|Image Source: Hairspray|
Date: October 12 2015
Location: Liverpool Empire Theatre
Hairspray recently made an eagerly-anticipated return to Liverpool, once again emanating from the Liverpool Empire Theatre. The show is all about having fun and tackling important issues in a manner that brings a smile to one's face and with a flair that ensures you will be cheering on the lead characters as they strive to achieve their goals. The plot has multiple layers, but they all come together nicely and, through their development and resolution, combine to tell a story which is both eye-catching and entertaining, making for a very enjoyable night at the theatre.
The lead character, Tracy Turnblad (Freya Sutton), is a slightly overweight teenage girl living in Baltimore who, along with her friend Penny (Monique Young), loves to watch the locally-based TV programme The Corny Collins Show. This is to the disapproval of her mother Edna (played by Tony Maudsley; you can tell it's a male playing the somewhat masculine female, but I didn't realise till midway through that it was Tony, which is a positive I suppose!), with her father Wilbur (Peter Duncan) not minding as his priority is keeping his joke shop in business. One day, the 1960s-based show that blends intricate dancing with feel-good singing reveals that the programme will soon be looking for a new dancer, and that interested parties should audition.
After much persuasion, Tracy and Penny are given the chance to go along, but are confronted on the day by the spoilt brat dancer Amber (Lauren Stroud), who calls them out for their physical appearances. However, they try to ignore Amber as their eyes are on the attractive male dancer Link Larkin (Ashley Gilmour), who tells the casting committee (amongst them Amber's mother Velma Von Tussle, played by Claire Sweeney) that they should give Tracy a chance. While they ponder the decision, Tracy's school studies continue to suffer and she is sent to detention where she meets an African-American crew of students, led by Seaweed (Dex Lee). Their funky dance moves and laid-back attitude impress Tracy, who it must be said is a quick learner when it comes to the art of dance. But the most important aspect of Seaweed is that his mother Motormouth Maybelle (played by Brenda Edwards of X Factor fame) works on the Corny Collins programme. One thing leads to another, and in the end, to the dismay of Amber and Velma, Tracy makes it as a dancer to The Corny Collins Show.
But the story is not over yet; far from it. For Tracy begins to gain popularity and fame, much to the jealous dismay of Amber who goes about trying to bring Tracy down. Meanwhile, Tracy tries to get her family more noticed with the belief that such exposure could assist them financially, and through her friendship with Seaweed, she also makes a real effort to help her African-American buddies at a time (1962) when racial segregation was a major situation in America. In addition, Tracy and Link appear to be getting closer, and even Penny, who is previously controlled by her dictatorial mother, has a crush in the form of Seaweed. These plot lines continue alongside some other side stories (amongst them Edna and Wilbur attempting to rekindle their romance). This all leads to a climatic final scene, broadcast live on The Corny Collins Show, which will truly determine whether the lead characters can achieve their goals or whether they will be thwarted on a grand stage.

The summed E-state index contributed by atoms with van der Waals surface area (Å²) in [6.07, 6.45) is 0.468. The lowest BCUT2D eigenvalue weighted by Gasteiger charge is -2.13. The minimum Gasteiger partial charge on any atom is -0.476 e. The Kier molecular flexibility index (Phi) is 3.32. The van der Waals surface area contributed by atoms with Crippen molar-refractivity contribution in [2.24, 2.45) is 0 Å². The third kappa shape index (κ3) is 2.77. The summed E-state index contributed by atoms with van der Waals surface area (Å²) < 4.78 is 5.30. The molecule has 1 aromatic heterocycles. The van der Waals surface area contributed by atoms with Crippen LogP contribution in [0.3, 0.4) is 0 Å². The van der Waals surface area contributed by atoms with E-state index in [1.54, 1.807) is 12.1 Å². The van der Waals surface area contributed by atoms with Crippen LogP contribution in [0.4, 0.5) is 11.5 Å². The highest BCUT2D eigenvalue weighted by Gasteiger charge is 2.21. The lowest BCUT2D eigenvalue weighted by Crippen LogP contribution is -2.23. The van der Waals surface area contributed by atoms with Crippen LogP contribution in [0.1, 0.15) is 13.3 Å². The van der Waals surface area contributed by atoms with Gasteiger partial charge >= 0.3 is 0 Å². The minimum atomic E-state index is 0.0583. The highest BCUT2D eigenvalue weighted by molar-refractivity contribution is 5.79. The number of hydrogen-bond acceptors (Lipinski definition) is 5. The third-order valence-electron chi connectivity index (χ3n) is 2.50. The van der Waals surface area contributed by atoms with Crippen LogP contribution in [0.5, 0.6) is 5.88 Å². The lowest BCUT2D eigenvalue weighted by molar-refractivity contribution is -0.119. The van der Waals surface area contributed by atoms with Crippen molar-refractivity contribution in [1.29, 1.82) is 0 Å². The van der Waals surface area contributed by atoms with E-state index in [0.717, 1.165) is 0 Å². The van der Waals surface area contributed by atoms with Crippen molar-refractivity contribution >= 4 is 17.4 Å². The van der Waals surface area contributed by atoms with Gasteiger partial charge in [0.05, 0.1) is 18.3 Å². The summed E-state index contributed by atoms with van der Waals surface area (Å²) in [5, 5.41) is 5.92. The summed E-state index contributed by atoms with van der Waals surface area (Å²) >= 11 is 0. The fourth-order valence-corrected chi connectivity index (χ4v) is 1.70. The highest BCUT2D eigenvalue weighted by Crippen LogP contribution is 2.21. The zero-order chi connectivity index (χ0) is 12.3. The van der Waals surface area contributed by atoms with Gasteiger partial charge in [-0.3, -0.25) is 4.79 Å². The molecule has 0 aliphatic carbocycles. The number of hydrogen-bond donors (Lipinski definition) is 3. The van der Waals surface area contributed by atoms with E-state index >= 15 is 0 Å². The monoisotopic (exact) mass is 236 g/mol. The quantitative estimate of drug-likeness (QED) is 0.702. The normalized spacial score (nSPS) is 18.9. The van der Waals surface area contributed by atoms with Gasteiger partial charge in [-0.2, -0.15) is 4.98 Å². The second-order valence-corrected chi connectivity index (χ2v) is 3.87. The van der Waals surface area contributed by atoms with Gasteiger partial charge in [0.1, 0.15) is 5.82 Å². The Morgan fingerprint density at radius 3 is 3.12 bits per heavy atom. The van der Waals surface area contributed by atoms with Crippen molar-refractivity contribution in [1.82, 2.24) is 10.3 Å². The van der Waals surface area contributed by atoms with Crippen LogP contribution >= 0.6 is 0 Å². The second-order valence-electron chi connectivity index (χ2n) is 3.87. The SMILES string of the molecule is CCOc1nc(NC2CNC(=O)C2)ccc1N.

This show is very much a feel-good production, from the colourful and old-fashioned set designs (particularly for the TV show, the set for which looks perfect nostalgic) to the bright, positive messages of the musical score. In addition, Tracy is always vibrant and optimistic, never truly allowing those who bring her down to keep her from bouncing back. Freya Sutton explained this to me in a recent interview (which you can read by clicking here), and it shines through during the show: her cheery personality, unwavering loyalty for family and friends and her determination to push through with her objectives, along with her flawless American accent and her rather impressive dance moves, all combine to create a memorable and positive character, with Freya's portrayal of Tracy being the clear highlight of the show.
That being said, the best singing performances come from Maybelle; this isn't a surprise considering that Brenda has previously showcased her vocal range on The X Factor, but her renditions of several tunes are still stunning. Other notable aspects include Seaweed and crew performing some very intricate dance routines, and the evolution of several characters, amongst them Penny (who goes from quiet and shy to outgoing and adventurous) and Edna (who changes from a miserable, always-moaning mother to a positive, self-confident and proud parent). A special mention must also go to Karis Jack who plays Little Inez, by far the youngest member of the cast, whose singing and dancing make this a worthwhile show to see in its own right.
So, overall, Hairspray was definitely a very enjoyable theatre production. It tells clear stories and brings a number of plot lines to one satisfying conclusion, all the while providing catchy tunes, spectacular dance moves and, more than anything, a positive message that shows how you can achieve just about anything if you really try and work as hard as you can to make it happen. Hairspray could return to the Empire in future but, in the meantime, you should check it out during its current run; you're certain to have a fun time.
Overall Rating: 8.5/10 - Excellent